Clare and Richard Seymour
Attending court can be a harrowing experience for social workers, especially those who are newly qualified. This book is for social workers and social work students interested in developing their courtroom skills in relation to work with children, families and carers.
The book assumes little or no experience and knowledge of court proceedings and provides a thorough but basic introduction to the English legal system. It includes chapters on report writing, court skills, the giving of evidence and surviving cross-examination. It covers the role of the social worker in all court proceedings ranging from family proceedings to criminal proceedings in the youth courts.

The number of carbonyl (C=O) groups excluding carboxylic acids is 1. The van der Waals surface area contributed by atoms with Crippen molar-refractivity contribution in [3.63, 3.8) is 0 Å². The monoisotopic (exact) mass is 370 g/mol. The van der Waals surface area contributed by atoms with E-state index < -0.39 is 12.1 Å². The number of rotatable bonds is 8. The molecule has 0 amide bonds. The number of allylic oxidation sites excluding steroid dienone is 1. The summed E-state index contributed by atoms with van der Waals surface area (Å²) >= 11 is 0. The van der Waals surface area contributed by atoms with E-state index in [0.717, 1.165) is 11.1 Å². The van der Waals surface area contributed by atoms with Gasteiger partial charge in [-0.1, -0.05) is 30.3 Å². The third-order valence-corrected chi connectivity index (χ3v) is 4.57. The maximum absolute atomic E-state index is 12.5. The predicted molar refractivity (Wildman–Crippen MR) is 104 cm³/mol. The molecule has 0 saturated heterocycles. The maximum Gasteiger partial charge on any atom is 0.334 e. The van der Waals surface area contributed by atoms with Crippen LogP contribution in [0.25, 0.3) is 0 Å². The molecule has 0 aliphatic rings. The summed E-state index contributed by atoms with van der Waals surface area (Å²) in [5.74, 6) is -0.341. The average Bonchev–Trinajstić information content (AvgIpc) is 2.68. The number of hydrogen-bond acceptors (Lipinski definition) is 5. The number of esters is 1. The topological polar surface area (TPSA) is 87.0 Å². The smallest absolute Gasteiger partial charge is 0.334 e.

Much of the information is, inevitably, basic. However, at the end of each chapter there are helpful website links to help the conscientious reader develop their knowledge and skills even further. I was particularly impressed with the chapter on report writing that highlighted the need for court reports to be focused together with the need to separate fact from opinion. Most chapters contain exercises and are well referenced. I’d recommend it for social work students and newly qualified social workers who want to move into court-based social work.
Review by Alan Jones, family court adviser, Cafcass